Pandemic’s ongoing impact on youth employment

Wednesday, 01 December 2021

Today’s Mission Australia Youth Survey Report 2021 highlights the ongoing impact of the pandemic on young Australians and their futures.

The pandemic and its impacts remain at the top of young peoples’ minds, with 45.7 per cent of respondents saying it was their biggest concern, up 7 per cent from 2020.

We know young people have been disproportionately impacted by the pandemic, and one of the key areas has been employment and job security.

The most recent ABS Labour Force Figures show youth unemployment is now 13.1 per cent, which higher than pre-pandemic levels, and well over double the general unemployment rate (5.2 per cent).

The monthly jump in youth unemployment was at four times the rate of the general population (2.3 per cent and 0.6 per cent respectively).

Mission Australia’s survey confirms the severity of the youth unemployment crisis, with respondents identifying that COVID-19 had negatively impacted their employment (30.1 per cent), financial security (24.3 per cent) and housing (6.9 per cent).

Over half of those surveyed (54 per cent) reported that were not in paid employment, and this jumps to 58.9 per cent for First Nations youth.

We already know that too many young Australians want and need more work, with the youth underemployment rate at 17.5 per cent.

The survey confirmed this trend, with part-time employment higher in 2021 than 2020 (45.4 per cent compared to 40.5 per cent).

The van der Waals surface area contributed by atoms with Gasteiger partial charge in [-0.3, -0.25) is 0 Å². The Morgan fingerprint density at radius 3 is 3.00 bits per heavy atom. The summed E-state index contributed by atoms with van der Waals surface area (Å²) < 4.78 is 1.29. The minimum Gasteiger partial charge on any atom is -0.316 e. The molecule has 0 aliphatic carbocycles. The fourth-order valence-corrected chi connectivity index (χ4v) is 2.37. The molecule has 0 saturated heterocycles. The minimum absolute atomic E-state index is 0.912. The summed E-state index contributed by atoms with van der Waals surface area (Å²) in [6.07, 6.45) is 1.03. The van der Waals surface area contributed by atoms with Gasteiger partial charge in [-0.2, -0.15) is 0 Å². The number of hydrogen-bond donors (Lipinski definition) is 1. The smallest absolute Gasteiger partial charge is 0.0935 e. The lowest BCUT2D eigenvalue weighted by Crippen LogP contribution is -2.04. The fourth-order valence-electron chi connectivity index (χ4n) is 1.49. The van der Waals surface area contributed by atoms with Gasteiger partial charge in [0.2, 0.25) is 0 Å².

For too long the Morrison Government has taken a “nothing to see here” attitude when it comes to the issues impacting young people.

They have failed to take meaningful and effective action to address the challenges and barriers facing young Australians, including the growing need for more secure and permanent work.

Younger Australians have suffered a disproportionate impact from COVID-19 on their employment prospects, financial security, and social wellbeing.

Yet the Coalition Government continues to ignore the voices of young Australians and leave them out of the decisions that affect their future.

Mission Australia noted “young people need to be at the centre of policy and service design and development, to bring their unique perspective to bear on issues that affect them and on the development of solutions.”

Labor agrees, which is why we have committed to a new youth engagement model under an Albanese Labor Government, to provide young Australians with a strong, formalised engagement in government and policy making.

Labor also continues to call on the Morrison Government to develop a Youth Recovery Strategy – something we have been urging for well over a year now.

We cannot leave an entire generation of Australians behind.

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